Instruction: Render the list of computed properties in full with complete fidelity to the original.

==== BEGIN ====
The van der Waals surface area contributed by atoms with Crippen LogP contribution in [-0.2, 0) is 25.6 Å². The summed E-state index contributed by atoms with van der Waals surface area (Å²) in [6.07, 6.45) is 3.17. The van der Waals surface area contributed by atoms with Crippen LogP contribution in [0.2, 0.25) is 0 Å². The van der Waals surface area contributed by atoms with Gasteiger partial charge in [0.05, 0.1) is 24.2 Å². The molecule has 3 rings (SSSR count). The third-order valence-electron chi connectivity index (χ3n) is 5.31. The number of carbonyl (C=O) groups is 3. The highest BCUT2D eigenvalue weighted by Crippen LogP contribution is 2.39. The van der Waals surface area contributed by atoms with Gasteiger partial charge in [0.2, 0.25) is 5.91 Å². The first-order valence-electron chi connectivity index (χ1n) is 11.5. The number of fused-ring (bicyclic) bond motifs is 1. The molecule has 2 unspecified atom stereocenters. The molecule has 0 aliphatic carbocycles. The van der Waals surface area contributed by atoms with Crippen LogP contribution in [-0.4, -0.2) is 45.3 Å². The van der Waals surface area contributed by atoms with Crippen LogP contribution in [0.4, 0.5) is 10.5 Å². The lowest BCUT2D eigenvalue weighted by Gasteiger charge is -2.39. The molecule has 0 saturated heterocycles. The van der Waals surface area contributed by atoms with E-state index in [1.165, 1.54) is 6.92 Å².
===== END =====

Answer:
The van der Waals surface area contributed by atoms with Crippen LogP contribution in [-0.2, 0) is 25.6 Å². The summed E-state index contributed by atoms with van der Waals surface area (Å²) in [6.07, 6.45) is 3.17. The van der Waals surface area contributed by atoms with Crippen LogP contribution in [0.2, 0.25) is 0 Å². The van der Waals surface area contributed by atoms with Gasteiger partial charge in [0.05, 0.1) is 24.2 Å². The molecule has 3 rings (SSSR count). The third-order valence-electron chi connectivity index (χ3n) is 5.31. The number of carbonyl (C=O) groups is 3. The highest BCUT2D eigenvalue weighted by Crippen LogP contribution is 2.39. The van der Waals surface area contributed by atoms with Gasteiger partial charge in [0.2, 0.25) is 5.91 Å². The first-order valence-electron chi connectivity index (χ1n) is 11.5. The number of fused-ring (bicyclic) bond motifs is 1. The molecule has 2 unspecified atom stereocenters. The molecule has 0 aliphatic carbocycles. The van der Waals surface area contributed by atoms with Crippen LogP contribution in [-0.4, -0.2) is 45.3 Å². The van der Waals surface area contributed by atoms with Crippen LogP contribution in [0.4, 0.5) is 10.5 Å². The lowest BCUT2D eigenvalue weighted by Gasteiger charge is -2.39. The molecule has 0 saturated heterocycles. The van der Waals surface area contributed by atoms with E-state index in [1.165, 1.54) is 6.92 Å².